cottage garden with various heights of flowers and greenery
Matthew Benson

Low-Maintenance Cottage Garden Ideas

These pointers will help you make an easy-to-care-for cottage garden design that looks especially stunning.

Set Off Plants with Hardscaping

Boulders, laid out in natural-looking formations and dug one-third of the way into the soil, are good year-round anchors that complement their flowering companions. In addition, a picket or rustic fence makes a fitting backdrop to a cottage garden, adding order to the visual chaos of mixed plantings.

Plant Long-Lasting Annuals

Many annuals make excellent cottage garden plants for shade or full sun. They'll usually bloom all summer without any coddling. A few, such as love-in-a-mist and cockscomb, will even reseed themselves. You can help this process by shaking or thrashing the seed pods over the garden to help spread the seeds wherever you like. This will add to your cottage garden's natural, casual look without much work on your part.

cottage garden landscaped path flowers planks rocks
Ed Gohlich

Make a Path Through the Garden

Garden paths offer visual relief from crowded plantings. More importantly, they make your landscape more welcoming and easier to maintain. Consider who will be walking through the garden and what shoes they'll wear. This will help you decide whether to go with a soft surface such as gravel or wood chips or a firm surface such as concrete. A grass path is an easy alternative for low foot traffic but requires regular mowing.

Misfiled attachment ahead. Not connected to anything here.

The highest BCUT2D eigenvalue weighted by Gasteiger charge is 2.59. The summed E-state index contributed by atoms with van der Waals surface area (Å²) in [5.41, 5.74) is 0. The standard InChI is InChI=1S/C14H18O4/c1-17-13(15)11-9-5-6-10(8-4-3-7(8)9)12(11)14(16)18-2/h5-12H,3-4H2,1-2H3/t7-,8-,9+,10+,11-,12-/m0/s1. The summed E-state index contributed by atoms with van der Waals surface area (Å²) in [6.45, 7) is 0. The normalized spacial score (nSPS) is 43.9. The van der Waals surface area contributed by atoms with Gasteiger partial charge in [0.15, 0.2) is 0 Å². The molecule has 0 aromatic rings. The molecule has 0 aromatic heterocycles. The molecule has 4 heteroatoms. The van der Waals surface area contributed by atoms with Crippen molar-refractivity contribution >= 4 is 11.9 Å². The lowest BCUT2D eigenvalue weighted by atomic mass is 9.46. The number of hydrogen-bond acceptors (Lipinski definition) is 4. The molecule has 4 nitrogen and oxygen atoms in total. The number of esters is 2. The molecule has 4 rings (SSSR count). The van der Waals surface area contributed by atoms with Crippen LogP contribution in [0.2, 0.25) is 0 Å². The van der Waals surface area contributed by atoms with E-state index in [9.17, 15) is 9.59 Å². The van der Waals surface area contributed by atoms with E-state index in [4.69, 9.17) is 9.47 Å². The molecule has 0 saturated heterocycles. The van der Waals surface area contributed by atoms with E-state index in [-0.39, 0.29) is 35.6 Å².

Frequently Asked Questions

  • What are the best types of plants for a cottage garden?

    The cottage-style garden is all about whimsy, soft lines, and classic blooms—like pansies, daisies, snapdragons, peonies, foxgloves, and delphinium—that might have been found in grandma’s garden. Establish a base structure for your garden with shrubs (like butterfly bushes, boxwood, and hydrangeas) and fill in the spaces with vibrantly colored flowers, vegetables, herbs, and climbing vines (such as sweet peas, clematis, and wisteria). 

  • Is a cottage garden the same as an English garden?

    While both English and cottage gardens are known to include architectural elements like walls, trellises, and walkways, cottage gardens are less traditional than English gardens. Historically, cottage gardens also tended to offer both beauty and function, with vegetables and herbs tucked in among fragrant annuals and perennials. Conversely, English gardens—which were modeled after classical Italian gardens—are more sculptural and often feature uniform beds, clean lines, and symmetrical plantings. 

  • How much maintenance do cottage gardens need?

    The beauty of a cottage garden is that it doesn’t need to be meticulously maintained and still looks lovely when slightly overgrown—especially if you set yourself up for success with a garden plan full of long-lasting annuals and native plants. If you invest in good soil, choose hardy plants, and opt for an automatic watering system, much of the work will be done by the plants themselves.